Seattle’s housing market started the new year with a milestone: Housing prices here have been growing at the second-fastest rate in the nation for a full year.
For the 12th month in a row, only Phoenix outpaced the Seattle area for year-over-year home price growth in January, according to the S&P CoreLogic Case-Shiller Home Price Index released Tuesday. The index measures price growth in 20 metro areas, reports a three-month rolling average of home prices and lags by two months. The data reflects prices across the Seattle metro area, including parts of King, Pierce and Snohomish counties.
Seattle-area home prices were up 14.3% in January, compared to a year earlier. That was slightly slower than growth in Phoenix, where prices jumped 15.8%, and just barely faster than San Diego, where prices were up 14.2%.
Across the country, prices are climbing faster than they have in more than a decade. The nationwide 11.2% year-over-year increase in January was the highest recorded since nearly 15 years ago, in February 2006, according to Craig Lazzara, managing director and global head of index investment strategy at S&P Dow Jones Indices.
A “collision between robust demand and rock-bottom inventory” is driving prices up, Zillow senior economist Jeff Tucker said in a statement.
Seattle prices zoomed up faster at the start of this year than at the peak of 2018’s brutal spring housing market, when prices were up 13.5% in May 2018 compared with the previous year, according to the index.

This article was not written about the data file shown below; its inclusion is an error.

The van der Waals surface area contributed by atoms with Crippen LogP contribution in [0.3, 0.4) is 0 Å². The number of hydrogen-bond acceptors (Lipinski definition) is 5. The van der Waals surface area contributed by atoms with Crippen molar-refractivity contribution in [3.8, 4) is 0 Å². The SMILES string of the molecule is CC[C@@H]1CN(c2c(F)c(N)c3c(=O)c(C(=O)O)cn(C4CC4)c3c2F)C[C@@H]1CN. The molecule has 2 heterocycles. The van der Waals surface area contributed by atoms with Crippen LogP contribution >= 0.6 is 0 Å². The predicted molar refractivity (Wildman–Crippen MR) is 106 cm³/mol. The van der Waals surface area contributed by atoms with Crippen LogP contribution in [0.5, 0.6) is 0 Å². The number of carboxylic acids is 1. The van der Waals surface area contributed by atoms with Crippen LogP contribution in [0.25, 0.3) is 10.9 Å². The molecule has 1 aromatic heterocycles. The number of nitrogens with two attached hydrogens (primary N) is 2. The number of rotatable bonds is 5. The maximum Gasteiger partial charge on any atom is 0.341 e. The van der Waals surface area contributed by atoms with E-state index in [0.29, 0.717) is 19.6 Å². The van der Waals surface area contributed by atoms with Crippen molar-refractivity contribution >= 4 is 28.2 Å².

The index continues to show that prices are rising most steeply on the most affordable homes in the Puget Sound region. The cost for homes under $496,165, the least expensive one-third of homes sold, was up roughly 17% year-over-year in January compared to about 13% for the top third, homes over $741,250.
Across King, Pierce and Snohomish counties, Pierce County continues to see the most dramatic price hikes, according to separate January data provided by Zillow. Prices were up 19.2% in Parkland compared to last year, 17.5% in Tacoma and 16.9% in Spanaway.
Pricier areas like Seattle and Mercer Island saw slower growth. The cost of homes was up 8.7% in Seattle and 7.2% in Mercer Island, according to Zillow. Other outlying towns, like Bothell, Kent and Lynnwood, were in the middle of the pack, with prices up about 13%.
Across the country, the increasingly unaffordable market “will discourage some potential home buyers from entering the market,” said CoreLogic Deputy Chief Economist Selma Hepp in a statement.
But that could also “take some wind out of its sails, slowing the home price growth rate by about a half by the end of 2021,” Hepp predicted. “The biggest concern remains the lack of for-sale homes. Potential sellers may be discouraged by their inability to find a new home and subsequently choose to not list their own home – leading to a vicious cycle of declining for-sale homes.”